Macon jury convicts professional criminals of gun, heroin and methane charges
He faces a mandatory minimum of fifteen years to a maximum of life imprisonment and a maximum fine of $ 10,000,000 for his crimes.
MACON, Georgia – A Macon man faces a maximum life sentence plus a fine for a long criminal record that includes seven major felony convictions.
A federal jury convicted 56-year-old Kelvin Henry of possession with intent to distribute methamphetamine, heroin, and tramadol, and of illegally possessing a firearm and possession of a weapon to promote drug trafficking, according to the US Attorney’s Office in the Middle District of Georgia Tuesday.
A jury found Henry on possession charges with intent to distribute methamphetamine, possession charges with intent to distribute heroin, possession charges with intent to distribute tramadol, charges of possession of a firearm by a convicted person Felon and a charge of possession of a firearm to promote a crime of drug trafficking.
The verdict followed a two-day trial that began August 9 in a federal court in Macon.
He faces a mandatory minimum of fifteen years to a maximum of life imprisonment. He could also be fined up to $ 10,000,000 for his crimes.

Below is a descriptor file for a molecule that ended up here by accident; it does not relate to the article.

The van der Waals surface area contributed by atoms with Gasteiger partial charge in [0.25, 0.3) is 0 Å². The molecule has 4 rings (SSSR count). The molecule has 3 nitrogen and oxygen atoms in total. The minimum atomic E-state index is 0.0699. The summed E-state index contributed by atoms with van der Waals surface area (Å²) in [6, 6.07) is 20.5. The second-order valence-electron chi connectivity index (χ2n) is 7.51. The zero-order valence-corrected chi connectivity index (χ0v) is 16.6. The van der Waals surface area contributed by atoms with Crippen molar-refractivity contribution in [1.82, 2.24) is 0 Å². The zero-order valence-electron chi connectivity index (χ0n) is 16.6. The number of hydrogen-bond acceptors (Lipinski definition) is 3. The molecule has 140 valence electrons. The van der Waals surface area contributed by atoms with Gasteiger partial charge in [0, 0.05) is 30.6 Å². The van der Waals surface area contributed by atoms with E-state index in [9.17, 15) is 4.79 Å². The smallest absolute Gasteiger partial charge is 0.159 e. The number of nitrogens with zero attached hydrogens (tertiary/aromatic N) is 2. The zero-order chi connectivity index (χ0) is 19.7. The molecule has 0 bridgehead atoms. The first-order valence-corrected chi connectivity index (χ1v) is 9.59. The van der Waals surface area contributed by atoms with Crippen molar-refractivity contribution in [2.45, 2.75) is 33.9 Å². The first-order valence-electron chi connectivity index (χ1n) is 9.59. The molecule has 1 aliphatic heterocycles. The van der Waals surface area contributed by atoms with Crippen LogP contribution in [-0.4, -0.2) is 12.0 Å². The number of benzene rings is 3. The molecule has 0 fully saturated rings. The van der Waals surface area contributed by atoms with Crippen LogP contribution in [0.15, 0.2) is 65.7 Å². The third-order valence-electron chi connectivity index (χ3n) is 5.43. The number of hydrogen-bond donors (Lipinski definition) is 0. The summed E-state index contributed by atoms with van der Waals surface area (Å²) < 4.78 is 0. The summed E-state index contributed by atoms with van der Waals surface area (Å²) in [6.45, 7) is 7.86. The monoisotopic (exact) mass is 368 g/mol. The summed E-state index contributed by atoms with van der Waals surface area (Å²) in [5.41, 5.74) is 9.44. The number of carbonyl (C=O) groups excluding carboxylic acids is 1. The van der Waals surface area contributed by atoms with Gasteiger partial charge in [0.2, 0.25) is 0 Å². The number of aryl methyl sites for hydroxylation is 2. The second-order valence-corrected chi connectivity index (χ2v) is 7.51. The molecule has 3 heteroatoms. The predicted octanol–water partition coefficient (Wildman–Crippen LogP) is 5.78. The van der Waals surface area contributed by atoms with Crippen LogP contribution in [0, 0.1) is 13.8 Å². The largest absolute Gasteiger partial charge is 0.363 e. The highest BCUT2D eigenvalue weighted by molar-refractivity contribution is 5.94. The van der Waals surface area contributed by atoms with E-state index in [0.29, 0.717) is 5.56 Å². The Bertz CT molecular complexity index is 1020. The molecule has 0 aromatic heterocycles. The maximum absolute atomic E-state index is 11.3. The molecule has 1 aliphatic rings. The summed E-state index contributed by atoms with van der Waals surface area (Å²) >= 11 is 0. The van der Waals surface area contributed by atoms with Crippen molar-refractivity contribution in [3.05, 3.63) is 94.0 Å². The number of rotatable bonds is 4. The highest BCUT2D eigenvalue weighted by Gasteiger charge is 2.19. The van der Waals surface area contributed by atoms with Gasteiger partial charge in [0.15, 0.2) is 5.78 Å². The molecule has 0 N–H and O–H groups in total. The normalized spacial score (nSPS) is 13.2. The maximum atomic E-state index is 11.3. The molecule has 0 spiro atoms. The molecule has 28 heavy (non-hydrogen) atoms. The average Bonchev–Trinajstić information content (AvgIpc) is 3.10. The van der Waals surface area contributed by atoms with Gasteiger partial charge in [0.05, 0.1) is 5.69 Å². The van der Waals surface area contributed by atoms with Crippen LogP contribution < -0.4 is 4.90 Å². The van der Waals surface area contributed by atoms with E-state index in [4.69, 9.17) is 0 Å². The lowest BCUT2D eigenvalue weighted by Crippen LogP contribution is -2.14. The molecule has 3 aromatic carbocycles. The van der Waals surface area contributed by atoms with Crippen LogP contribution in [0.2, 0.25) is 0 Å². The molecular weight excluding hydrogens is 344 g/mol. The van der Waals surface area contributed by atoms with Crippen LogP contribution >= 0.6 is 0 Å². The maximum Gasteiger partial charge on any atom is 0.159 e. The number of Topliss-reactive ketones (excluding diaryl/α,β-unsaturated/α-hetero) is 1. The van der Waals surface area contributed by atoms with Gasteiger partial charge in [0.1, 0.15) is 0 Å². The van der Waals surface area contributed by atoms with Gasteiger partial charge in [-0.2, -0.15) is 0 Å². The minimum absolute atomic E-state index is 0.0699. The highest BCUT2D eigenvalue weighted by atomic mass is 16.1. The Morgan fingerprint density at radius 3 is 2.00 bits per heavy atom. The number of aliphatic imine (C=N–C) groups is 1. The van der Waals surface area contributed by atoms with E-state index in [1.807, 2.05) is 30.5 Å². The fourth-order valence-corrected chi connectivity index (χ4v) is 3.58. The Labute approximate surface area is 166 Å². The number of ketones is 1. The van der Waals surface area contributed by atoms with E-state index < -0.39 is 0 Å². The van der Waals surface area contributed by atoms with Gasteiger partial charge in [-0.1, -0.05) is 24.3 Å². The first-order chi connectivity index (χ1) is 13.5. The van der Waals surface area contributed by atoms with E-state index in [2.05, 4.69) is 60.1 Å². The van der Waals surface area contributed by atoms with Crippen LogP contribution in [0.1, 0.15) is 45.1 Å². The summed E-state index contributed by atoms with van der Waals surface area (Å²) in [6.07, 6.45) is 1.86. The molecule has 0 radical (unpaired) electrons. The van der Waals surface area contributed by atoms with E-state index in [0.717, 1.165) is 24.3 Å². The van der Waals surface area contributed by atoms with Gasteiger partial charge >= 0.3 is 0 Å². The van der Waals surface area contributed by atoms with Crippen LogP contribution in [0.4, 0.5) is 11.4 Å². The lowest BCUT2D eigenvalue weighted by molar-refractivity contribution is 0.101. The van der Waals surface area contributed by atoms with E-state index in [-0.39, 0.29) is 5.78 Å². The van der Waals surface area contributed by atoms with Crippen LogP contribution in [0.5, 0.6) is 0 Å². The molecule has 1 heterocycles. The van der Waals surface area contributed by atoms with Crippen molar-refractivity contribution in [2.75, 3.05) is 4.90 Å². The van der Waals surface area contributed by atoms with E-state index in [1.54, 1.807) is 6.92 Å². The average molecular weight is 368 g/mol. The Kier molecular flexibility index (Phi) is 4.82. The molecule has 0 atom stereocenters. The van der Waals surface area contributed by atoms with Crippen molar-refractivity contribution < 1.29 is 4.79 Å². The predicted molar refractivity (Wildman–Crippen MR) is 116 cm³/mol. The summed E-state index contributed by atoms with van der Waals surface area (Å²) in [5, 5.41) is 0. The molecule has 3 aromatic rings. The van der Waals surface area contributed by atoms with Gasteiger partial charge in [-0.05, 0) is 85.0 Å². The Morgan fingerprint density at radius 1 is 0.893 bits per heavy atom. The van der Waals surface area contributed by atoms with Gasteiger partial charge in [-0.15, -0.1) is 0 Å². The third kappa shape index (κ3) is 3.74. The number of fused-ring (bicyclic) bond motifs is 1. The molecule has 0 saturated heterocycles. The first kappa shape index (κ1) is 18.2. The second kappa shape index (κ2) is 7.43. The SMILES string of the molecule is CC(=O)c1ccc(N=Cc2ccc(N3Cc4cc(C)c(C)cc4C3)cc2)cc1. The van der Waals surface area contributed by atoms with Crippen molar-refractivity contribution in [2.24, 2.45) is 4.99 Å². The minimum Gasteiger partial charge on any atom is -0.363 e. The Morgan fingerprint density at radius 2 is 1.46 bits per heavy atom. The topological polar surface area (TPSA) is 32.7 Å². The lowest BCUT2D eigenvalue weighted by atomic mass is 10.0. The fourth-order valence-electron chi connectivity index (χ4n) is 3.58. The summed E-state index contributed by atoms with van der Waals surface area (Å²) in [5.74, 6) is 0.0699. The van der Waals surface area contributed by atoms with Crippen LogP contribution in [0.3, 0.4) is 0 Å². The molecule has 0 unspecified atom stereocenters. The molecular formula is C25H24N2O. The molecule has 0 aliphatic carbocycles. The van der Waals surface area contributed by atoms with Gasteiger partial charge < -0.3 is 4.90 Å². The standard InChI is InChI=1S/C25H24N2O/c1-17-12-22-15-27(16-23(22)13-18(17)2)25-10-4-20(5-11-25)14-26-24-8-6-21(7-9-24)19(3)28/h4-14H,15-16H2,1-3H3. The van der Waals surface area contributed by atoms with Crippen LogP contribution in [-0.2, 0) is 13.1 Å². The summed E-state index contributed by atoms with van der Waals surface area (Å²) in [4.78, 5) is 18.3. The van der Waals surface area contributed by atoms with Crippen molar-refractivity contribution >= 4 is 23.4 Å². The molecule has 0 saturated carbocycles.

The sentencing before US District Judge Tilman Self is scheduled for November 2nd. There is no parole in the federal system.
“Due to a concerted effort between the DEA and its law enforcement partners, this defendant will have well-deserved time in jail following his conviction,” said Robert Murphy, the DEA Atlanta Field Division special agent.
According to court documents and evidence presented during the trial, a confidential source told agents in January 2019 that Henry had been selling crystal methamphetamine, heroin, and other illicit drugs from his Macon home for the past eight years.
Following an investigation, a judge issued a search warrant and law enforcement agencies searched Henry’s property on March 7, 2019, and found a semi-automatic pistol, wads of cash and more than a kilogram of drugs including methamphetamine, heroin and tramadol to be released.
The US Attorney’s Office says Henry is considered an “armed professional criminal” because of his long criminal record, which includes seven convictions for serious criminal offenses. Including convictions for possession with intent to distribute methamphetamine and possession with intent to distribute cocaine in Peach County.
The case has been investigated by the Bibb County Sheriff’s Office and the DEA.
US Assistant Attorney William Keyes and Paul McCommon are pursuing the case.
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